“The main thing to recognise about the SCO is that there are fundamental disagreements between Russia and China over the organisation’s purpose and scope,” says Alexander Cooley, author ofGreat Games, Local Rules: The New Great Power Contest for Central Asia and Professor of Political Science at Barnard College, New York. “The Russians basically see the SCO as one of a number of institutions that they hope will develop a revisionist agenda against the West and against US influence.” The Chinese, by contrast, are focused far more on regional development and infrastructure investment both to help stabilise Xinjiang, the western province that has seen serious unrest among its Muslim Uighur population, most recently in 2009, and to create new markets for Chinese companies. These two visions do not sit perfectly together. Russia has never wanted the SCO to form a central part of its security planning in Central Asia, preferring instead the Collective Security Treaty Organisation, which it formed in 2002 with its Central Asian neighbours, says Alexander Gabuev, chair of the Russia in the Asia-Pacific Programme at the Carnegie Moscow Centre.
Neither Russia nor China, Gabuev says, would want to join an organisation that implied any sort of military alliance between them. So the SCO is highly unlikely to develop into any sort of alternative to Nato, especially not one that replicates Nato’s Article V, enshrining the principle that an attack on one member is an attack on all. At the same time, China’s long-running efforts to extend the SCO’s work into areas of economic development have largely failed to gain traction, with proposals including an SCO development bank and a free trade zone taking a long time to go nowhere. “Every economic proposal that the Chinese have offered, the Russians have considered, delayed and then mostly rejected,” says Cooley. “The Russians are uncomfortable with institutionalising China’s growing economic dominance of the region and instead they want to promote their own economic architecture, the Eurasian Economic Union.”
The proposal for an SCO development bank became stuck on the question of on what basis members would contribute capital, given that any formula linked to GDP would give China 80%-plus or the organisation and de facto control. Despite the SCO’s failure to live up to China’s hopes as a vehicle for economic development, the balance in economic diplomacy is shifting in favour of Beijing, enabling it to make progress outside the framework of the SCO and achieve many of its goals. In September 2013, having seen its proposal for an SCO development bank stall, China’s president, Xi Jinping, conducted a 10-day official tour of Central Asia, signing a string of bilateral economic and business deals and using his visit to Kazakhstan to announce the “Silk Road Economic Belt”, a bold proposal to finance and build roads, rail links, pipelines and other infrastructure across Central Asia and to create direct routes for Chinese exports to Europe.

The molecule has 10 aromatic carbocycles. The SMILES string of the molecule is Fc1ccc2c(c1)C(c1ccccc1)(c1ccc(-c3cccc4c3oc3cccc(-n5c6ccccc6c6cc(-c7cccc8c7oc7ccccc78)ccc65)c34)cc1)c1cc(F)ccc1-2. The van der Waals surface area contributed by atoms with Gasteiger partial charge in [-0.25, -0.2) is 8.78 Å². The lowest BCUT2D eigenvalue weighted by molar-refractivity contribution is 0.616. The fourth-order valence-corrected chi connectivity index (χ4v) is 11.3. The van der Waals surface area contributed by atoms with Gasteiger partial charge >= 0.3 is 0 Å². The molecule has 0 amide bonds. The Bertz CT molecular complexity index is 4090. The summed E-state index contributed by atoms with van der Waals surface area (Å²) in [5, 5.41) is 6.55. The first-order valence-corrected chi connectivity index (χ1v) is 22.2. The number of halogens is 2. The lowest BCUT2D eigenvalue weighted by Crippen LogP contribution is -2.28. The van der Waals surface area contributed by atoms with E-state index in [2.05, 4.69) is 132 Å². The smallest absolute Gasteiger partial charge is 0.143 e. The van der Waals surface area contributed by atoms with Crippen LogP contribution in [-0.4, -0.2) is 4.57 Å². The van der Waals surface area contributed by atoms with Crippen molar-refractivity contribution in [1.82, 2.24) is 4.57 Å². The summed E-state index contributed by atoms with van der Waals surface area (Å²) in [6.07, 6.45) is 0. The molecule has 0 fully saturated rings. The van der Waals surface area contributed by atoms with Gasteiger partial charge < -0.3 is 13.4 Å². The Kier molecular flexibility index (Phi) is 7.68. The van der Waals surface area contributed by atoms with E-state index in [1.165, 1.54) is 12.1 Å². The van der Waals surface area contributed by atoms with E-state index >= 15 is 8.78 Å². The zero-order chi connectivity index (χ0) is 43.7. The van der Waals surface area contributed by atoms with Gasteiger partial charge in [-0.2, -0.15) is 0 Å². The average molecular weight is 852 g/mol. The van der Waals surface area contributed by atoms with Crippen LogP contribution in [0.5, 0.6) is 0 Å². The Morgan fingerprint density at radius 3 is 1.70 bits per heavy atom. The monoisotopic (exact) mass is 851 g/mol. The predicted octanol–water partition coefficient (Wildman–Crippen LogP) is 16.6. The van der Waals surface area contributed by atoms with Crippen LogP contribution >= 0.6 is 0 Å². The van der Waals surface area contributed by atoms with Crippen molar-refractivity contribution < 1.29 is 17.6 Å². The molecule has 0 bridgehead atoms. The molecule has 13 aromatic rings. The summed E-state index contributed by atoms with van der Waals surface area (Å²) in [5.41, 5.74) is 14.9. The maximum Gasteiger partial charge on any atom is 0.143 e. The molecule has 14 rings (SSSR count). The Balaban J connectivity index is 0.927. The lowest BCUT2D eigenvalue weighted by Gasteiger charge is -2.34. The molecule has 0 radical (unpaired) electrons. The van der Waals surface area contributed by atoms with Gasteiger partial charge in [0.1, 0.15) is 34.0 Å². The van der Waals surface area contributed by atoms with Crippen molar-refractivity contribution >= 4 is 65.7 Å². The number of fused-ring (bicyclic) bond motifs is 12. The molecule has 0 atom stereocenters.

The following month, Xi proposed a “Maritime Silk Road” focused on south Asia that is likely also to include major investments in ports. In April this year, China signalled another step in its “New Silk Road” plans with the announcement that it will invest $62bn of its vast foreign exchange reserves in the project via two state-controlled banks. Coming alongside China’s notable diplomatic coup this year in launching its Asian Infrastructure Investment Bank with the support of around 50 nations including close US allies in Europe and elsewhere, the signs are that Beijing is not going to allow its inability to move its economic agenda forward via the SCO to stall its progress indefinitely.
Alexander Gabuev at the Carnegie Moscow Centre suggests that China’s Silk Road plan does not necessarily reflect simple frustration with the SCO’s paralysis. Another important factor is China’s slowing economy, which is creating major over-capacity among Chinese infrastructure companies. In response, China is seeking to relocate industry to its western regions and create export markets for them through Central Asia. “China definitely wanted a free trade zone in the SCO,” says Gabuev. “But Russia and other countries are afraid they will be flooded with cheap Chinese goods and won’t be able to impose tariff barriers, which is why they opted instead for the Eurasian Economic Union and are not letting China in. But the Silk Road may have this free trade zone component. Nobody knows whether it has or not, so everybody is waiting.”